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Realization concept in accounting is also known as revenue recognition principle.
Revenue should be recognized at the time when goods are sold or services are rendered
irrespective of whether cash from the transaction has been received or not.
In case of sale of goods, revenue must be recognized when the seller transfers the risks and
rewards associated with the ownership of the goods to the buyer.
In case of the rendering of services, revenue is recognized on the basis of stage of completion
of the services specified in the contract.
The realization concept tells us that to recognize revenue, it has to be realized. Hence revenue
is ‘realised’ not necessarily when money is actually received’.
Example –
1. Mr. Rushie places an order to Mr. Gaurav for supply of certain goods. Mr. Gaurav sends
goods to Mr. Rushie 15 days after he has received the order and Mr. Rushie makes payment
10 days after receipt of goods. In this case the sale will be presumed to have been made not at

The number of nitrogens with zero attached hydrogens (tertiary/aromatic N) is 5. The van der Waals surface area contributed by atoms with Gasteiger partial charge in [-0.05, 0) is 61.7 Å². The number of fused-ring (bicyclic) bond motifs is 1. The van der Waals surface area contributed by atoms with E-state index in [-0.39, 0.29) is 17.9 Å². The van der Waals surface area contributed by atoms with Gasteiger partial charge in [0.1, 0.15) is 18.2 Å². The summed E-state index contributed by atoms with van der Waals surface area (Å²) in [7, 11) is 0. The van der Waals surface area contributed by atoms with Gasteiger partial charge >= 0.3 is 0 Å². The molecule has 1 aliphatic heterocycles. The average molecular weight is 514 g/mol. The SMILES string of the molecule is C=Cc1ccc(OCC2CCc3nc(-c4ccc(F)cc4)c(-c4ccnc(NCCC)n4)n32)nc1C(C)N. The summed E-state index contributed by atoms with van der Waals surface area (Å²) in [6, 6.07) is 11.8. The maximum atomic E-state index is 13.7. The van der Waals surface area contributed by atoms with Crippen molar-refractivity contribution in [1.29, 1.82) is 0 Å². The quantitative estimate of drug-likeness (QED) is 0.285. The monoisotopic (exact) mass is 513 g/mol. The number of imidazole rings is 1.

the time of receipt of the order for the goods or receipt of payment but at the time when
goods are delivered to Mr. A.
2. Motors PLC is a car dealer. It receives orders from customers in advance against 20%
down payment. Motors PLC delivers the cars to the respective customers within 30 days
upon which it receives the remaining 80% of the list price.
In accordance with the revenue realization principle, Motors PLC must not recognize any
revenue until the cars are delivered to the respective customers as that is the point when the
risks and rewards incidental to the ownership of the cars are transferred to the buyers.

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